I use the Proxxon centre finder bought from Mike of sgTooling to locate the bottom left corner and "dial" in from there using Mach3 MDI (I do not have handwheels on my mill and have been using XBox360 controller to move the axes). One side of the slot was milled first to full depth and I side mill from there till I reached the opposite edge.

The dovetail was done next. This is much easier than I thought. Now that the dovetail is done, I'll do the cleaning up and drilling / tapping of the set screw holes and the slot for holding the tool in the next session.  I'm hoping that next session will be SOON...

Some pics below on what was done so far:

After cleaning up the sides


Milling the slot for dovetailing later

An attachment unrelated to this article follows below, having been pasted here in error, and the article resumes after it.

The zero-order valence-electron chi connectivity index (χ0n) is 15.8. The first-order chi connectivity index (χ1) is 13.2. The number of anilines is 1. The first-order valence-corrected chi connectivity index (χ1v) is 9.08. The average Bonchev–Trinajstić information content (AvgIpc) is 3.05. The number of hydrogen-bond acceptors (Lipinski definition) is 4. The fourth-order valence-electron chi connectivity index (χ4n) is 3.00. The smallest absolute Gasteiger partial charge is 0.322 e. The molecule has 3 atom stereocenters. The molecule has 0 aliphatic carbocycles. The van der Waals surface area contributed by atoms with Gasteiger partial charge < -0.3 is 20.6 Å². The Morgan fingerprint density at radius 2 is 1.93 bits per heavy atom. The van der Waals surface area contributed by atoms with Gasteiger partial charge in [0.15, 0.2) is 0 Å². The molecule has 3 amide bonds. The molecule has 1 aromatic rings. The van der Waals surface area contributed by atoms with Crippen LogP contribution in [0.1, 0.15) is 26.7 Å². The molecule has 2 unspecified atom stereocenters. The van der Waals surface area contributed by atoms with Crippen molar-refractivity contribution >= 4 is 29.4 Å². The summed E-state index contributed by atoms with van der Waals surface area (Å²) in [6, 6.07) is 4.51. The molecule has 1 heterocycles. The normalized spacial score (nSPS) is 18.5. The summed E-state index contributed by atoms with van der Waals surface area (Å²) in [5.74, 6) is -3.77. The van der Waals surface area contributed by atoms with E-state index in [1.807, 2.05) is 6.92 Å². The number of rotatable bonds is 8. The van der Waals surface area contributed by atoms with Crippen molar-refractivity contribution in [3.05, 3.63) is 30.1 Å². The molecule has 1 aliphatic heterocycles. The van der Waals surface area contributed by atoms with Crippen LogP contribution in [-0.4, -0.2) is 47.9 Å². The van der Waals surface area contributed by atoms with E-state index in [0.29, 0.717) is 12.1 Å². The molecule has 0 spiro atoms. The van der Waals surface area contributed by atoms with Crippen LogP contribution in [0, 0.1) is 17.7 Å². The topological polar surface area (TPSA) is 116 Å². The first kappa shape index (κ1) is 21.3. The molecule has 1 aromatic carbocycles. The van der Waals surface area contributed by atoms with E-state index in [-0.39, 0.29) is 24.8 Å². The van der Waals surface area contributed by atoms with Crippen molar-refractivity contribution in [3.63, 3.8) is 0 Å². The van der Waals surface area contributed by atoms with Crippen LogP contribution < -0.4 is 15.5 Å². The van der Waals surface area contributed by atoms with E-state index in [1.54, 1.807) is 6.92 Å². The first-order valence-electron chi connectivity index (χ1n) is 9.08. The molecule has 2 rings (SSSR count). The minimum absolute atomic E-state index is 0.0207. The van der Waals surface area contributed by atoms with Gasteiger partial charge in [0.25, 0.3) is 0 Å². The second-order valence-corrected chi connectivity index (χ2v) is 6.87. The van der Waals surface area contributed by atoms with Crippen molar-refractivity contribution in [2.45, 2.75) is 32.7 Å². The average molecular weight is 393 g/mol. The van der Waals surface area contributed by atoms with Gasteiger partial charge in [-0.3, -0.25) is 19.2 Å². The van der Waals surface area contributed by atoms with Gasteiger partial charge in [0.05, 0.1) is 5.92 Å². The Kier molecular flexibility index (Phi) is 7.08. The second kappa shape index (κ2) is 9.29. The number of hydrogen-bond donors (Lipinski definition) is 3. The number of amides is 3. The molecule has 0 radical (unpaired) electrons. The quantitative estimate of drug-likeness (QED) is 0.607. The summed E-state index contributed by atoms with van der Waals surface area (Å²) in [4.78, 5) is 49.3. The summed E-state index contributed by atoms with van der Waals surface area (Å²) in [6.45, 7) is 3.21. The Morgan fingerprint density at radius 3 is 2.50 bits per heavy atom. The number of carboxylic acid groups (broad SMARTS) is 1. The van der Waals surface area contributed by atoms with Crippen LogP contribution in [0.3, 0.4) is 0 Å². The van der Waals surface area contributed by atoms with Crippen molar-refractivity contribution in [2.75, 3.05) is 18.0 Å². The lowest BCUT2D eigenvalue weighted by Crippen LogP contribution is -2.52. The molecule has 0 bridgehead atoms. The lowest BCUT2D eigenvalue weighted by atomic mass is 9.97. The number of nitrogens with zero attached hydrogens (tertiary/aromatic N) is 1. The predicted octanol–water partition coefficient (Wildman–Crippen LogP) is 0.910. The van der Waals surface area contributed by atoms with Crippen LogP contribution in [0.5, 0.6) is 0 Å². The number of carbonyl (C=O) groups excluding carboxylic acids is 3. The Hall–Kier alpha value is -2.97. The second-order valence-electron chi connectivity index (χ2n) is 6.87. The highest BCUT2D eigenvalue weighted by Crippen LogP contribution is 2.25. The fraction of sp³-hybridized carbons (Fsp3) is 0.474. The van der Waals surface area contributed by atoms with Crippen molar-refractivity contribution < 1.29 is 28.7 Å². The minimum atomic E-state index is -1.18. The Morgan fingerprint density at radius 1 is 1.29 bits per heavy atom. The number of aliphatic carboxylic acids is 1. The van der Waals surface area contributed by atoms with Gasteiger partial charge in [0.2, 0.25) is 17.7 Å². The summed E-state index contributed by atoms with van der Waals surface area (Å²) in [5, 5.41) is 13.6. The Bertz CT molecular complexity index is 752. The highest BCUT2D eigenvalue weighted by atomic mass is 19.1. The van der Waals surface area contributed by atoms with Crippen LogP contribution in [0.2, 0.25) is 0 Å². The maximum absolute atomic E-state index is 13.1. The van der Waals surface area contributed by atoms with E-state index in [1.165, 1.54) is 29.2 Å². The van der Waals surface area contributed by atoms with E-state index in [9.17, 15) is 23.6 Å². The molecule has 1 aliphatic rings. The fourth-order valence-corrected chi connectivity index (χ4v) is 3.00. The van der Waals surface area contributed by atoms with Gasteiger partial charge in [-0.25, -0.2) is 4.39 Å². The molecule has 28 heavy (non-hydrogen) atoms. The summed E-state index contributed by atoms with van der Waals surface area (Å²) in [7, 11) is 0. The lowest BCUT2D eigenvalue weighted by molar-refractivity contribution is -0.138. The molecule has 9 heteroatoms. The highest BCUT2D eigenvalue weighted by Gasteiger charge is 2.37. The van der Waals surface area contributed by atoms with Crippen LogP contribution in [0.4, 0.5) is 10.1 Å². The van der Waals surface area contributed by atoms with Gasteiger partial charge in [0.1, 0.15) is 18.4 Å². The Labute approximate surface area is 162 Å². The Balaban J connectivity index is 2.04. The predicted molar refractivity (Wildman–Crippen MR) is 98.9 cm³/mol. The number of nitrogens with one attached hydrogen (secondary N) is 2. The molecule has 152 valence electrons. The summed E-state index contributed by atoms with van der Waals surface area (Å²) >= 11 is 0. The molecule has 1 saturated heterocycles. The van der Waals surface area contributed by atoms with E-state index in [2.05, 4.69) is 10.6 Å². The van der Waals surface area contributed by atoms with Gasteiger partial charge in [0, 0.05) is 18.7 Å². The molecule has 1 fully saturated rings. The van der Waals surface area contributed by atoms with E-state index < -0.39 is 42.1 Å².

Love the look of this

One side of the dovetail done  

Dovetail completed


Test fitting on the A2ZCNC QCTP

Comparing with the original  

Slicing it up to size 

The gap looks kinda big when the lever is locked

When I measure the gap after locking the holder down, it seems to be almost the same as the original piece from A2Z.  Could it be the colour playing tricks to my eyes?
I'll be cleaning up the rough cut edge, drill, and tap the holes for the set screws.  Don't know if I should turn my own brass nut to use as the stop or try to find something similar.  Maybe I should try different options since I've sufficient blanks to create many pieces to fool around with.

Sunday, August 29, 2010

My attempt in making tool holders for A2Z QCTP - Preparing the stock

I've in my stash bin a big piece of aluminium of unknown composition, though I asked for T6061 during the purchase.  I started by cutting it roughly to size using my Proxxon band saw.